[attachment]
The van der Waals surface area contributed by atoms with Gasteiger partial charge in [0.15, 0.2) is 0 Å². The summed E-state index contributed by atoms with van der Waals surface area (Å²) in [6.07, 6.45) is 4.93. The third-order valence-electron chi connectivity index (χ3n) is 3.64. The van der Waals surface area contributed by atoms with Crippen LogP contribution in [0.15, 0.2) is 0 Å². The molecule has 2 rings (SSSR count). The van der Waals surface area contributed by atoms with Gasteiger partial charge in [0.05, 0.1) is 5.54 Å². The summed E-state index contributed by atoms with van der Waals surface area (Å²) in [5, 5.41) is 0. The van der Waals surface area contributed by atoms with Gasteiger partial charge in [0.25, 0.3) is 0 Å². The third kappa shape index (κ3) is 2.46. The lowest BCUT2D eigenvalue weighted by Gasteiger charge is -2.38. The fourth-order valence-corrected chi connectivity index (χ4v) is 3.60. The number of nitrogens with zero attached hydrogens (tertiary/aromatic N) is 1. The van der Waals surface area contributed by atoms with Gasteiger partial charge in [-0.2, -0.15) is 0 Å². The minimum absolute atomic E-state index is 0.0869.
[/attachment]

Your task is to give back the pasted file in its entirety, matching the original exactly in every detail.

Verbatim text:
The van der Waals surface area contributed by atoms with Gasteiger partial charge in [0.15, 0.2) is 0 Å². The summed E-state index contributed by atoms with van der Waals surface area (Å²) in [6.07, 6.45) is 4.93. The third-order valence-electron chi connectivity index (χ3n) is 3.64. The van der Waals surface area contributed by atoms with Crippen LogP contribution in [0.15, 0.2) is 0 Å². The molecule has 2 rings (SSSR count). The van der Waals surface area contributed by atoms with Gasteiger partial charge in [0.05, 0.1) is 5.54 Å². The summed E-state index contributed by atoms with van der Waals surface area (Å²) in [5, 5.41) is 0. The van der Waals surface area contributed by atoms with Gasteiger partial charge in [0.25, 0.3) is 0 Å². The third kappa shape index (κ3) is 2.46. The lowest BCUT2D eigenvalue weighted by Gasteiger charge is -2.38. The fourth-order valence-corrected chi connectivity index (χ4v) is 3.60. The number of nitrogens with zero attached hydrogens (tertiary/aromatic N) is 1. The van der Waals surface area contributed by atoms with Gasteiger partial charge in [-0.2, -0.15) is 0 Å². The minimum absolute atomic E-state index is 0.0869.